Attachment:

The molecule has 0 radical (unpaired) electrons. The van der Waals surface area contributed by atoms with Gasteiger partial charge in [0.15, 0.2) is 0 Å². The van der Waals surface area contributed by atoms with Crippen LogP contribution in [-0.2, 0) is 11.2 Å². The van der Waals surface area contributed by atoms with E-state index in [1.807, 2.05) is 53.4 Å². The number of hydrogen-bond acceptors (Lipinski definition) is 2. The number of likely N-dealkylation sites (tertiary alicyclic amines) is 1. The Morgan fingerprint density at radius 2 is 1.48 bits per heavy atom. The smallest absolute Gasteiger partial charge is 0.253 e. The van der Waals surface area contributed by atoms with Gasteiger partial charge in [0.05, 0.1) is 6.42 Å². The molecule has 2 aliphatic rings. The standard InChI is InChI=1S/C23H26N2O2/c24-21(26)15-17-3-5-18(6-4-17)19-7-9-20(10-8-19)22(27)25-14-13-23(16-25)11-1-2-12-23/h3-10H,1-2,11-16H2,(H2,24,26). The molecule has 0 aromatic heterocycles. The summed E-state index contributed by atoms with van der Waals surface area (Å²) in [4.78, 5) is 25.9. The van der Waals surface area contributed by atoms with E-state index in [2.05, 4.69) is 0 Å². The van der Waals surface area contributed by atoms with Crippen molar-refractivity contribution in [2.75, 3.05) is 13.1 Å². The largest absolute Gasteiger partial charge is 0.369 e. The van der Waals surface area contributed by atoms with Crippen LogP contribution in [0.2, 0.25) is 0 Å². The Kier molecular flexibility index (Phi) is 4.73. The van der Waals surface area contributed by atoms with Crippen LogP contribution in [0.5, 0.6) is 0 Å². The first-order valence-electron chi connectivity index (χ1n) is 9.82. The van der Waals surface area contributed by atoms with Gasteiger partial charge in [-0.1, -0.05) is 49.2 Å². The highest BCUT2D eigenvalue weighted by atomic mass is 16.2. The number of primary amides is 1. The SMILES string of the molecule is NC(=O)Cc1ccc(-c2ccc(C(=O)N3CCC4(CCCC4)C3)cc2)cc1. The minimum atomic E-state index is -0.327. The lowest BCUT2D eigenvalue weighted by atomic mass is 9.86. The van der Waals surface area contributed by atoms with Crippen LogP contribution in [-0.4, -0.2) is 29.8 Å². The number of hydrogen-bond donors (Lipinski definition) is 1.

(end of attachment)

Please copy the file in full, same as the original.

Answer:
The molecule has 0 radical (unpaired) electrons. The van der Waals surface area contributed by atoms with Gasteiger partial charge in [0.15, 0.2) is 0 Å². The van der Waals surface area contributed by atoms with Crippen LogP contribution in [-0.2, 0) is 11.2 Å². The van der Waals surface area contributed by atoms with E-state index in [1.807, 2.05) is 53.4 Å². The number of hydrogen-bond acceptors (Lipinski definition) is 2. The number of likely N-dealkylation sites (tertiary alicyclic amines) is 1. The Morgan fingerprint density at radius 2 is 1.48 bits per heavy atom. The smallest absolute Gasteiger partial charge is 0.253 e. The van der Waals surface area contributed by atoms with Gasteiger partial charge in [0.05, 0.1) is 6.42 Å². The molecule has 2 aliphatic rings. The standard InChI is InChI=1S/C23H26N2O2/c24-21(26)15-17-3-5-18(6-4-17)19-7-9-20(10-8-19)22(27)25-14-13-23(16-25)11-1-2-12-23/h3-10H,1-2,11-16H2,(H2,24,26). The molecule has 0 aromatic heterocycles. The summed E-state index contributed by atoms with van der Waals surface area (Å²) in [4.78, 5) is 25.9. The van der Waals surface area contributed by atoms with E-state index in [2.05, 4.69) is 0 Å². The van der Waals surface area contributed by atoms with Crippen molar-refractivity contribution in [2.75, 3.05) is 13.1 Å². The largest absolute Gasteiger partial charge is 0.369 e. The van der Waals surface area contributed by atoms with Crippen LogP contribution in [0.2, 0.25) is 0 Å². The Kier molecular flexibility index (Phi) is 4.73. The van der Waals surface area contributed by atoms with Crippen LogP contribution in [0.5, 0.6) is 0 Å². The first-order valence-electron chi connectivity index (χ1n) is 9.82. The van der Waals surface area contributed by atoms with Gasteiger partial charge in [-0.1, -0.05) is 49.2 Å². The highest BCUT2D eigenvalue weighted by atomic mass is 16.2. The number of primary amides is 1. The SMILES string of the molecule is NC(=O)Cc1ccc(-c2ccc(C(=O)N3CCC4(CCCC4)C3)cc2)cc1. The minimum atomic E-state index is -0.327. The lowest BCUT2D eigenvalue weighted by atomic mass is 9.86. The van der Waals surface area contributed by atoms with Crippen LogP contribution in [-0.4, -0.2) is 29.8 Å². The number of hydrogen-bond donors (Lipinski definition) is 1.